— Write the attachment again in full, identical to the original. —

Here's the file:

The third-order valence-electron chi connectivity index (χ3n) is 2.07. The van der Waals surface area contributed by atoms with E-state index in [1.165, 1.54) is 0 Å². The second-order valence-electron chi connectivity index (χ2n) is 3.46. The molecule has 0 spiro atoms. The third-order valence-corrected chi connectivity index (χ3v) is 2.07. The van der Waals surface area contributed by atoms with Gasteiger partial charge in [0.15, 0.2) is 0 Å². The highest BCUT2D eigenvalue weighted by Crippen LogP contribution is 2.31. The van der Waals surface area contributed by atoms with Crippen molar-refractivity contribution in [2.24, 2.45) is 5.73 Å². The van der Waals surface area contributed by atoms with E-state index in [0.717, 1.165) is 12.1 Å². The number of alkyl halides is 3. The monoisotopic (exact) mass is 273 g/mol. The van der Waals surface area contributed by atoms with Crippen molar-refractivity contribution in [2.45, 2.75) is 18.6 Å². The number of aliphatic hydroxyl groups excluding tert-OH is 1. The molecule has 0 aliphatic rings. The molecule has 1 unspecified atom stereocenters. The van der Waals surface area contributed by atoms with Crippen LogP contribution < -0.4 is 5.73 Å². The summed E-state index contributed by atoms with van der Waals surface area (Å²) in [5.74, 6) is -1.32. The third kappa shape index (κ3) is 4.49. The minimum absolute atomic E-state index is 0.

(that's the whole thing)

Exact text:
The third-order valence-electron chi connectivity index (χ3n) is 2.07. The van der Waals surface area contributed by atoms with E-state index in [1.165, 1.54) is 0 Å². The second-order valence-electron chi connectivity index (χ2n) is 3.46. The molecule has 0 spiro atoms. The third-order valence-corrected chi connectivity index (χ3v) is 2.07. The van der Waals surface area contributed by atoms with Gasteiger partial charge in [0.15, 0.2) is 0 Å². The highest BCUT2D eigenvalue weighted by Crippen LogP contribution is 2.31. The van der Waals surface area contributed by atoms with Crippen molar-refractivity contribution in [2.24, 2.45) is 5.73 Å². The van der Waals surface area contributed by atoms with E-state index in [0.717, 1.165) is 12.1 Å². The number of alkyl halides is 3. The monoisotopic (exact) mass is 273 g/mol. The van der Waals surface area contributed by atoms with Crippen molar-refractivity contribution in [2.45, 2.75) is 18.6 Å². The number of aliphatic hydroxyl groups excluding tert-OH is 1. The molecule has 0 aliphatic rings. The molecule has 1 unspecified atom stereocenters. The van der Waals surface area contributed by atoms with Crippen LogP contribution < -0.4 is 5.73 Å². The summed E-state index contributed by atoms with van der Waals surface area (Å²) in [5.74, 6) is -1.32. The third kappa shape index (κ3) is 4.49. The minimum absolute atomic E-state index is 0.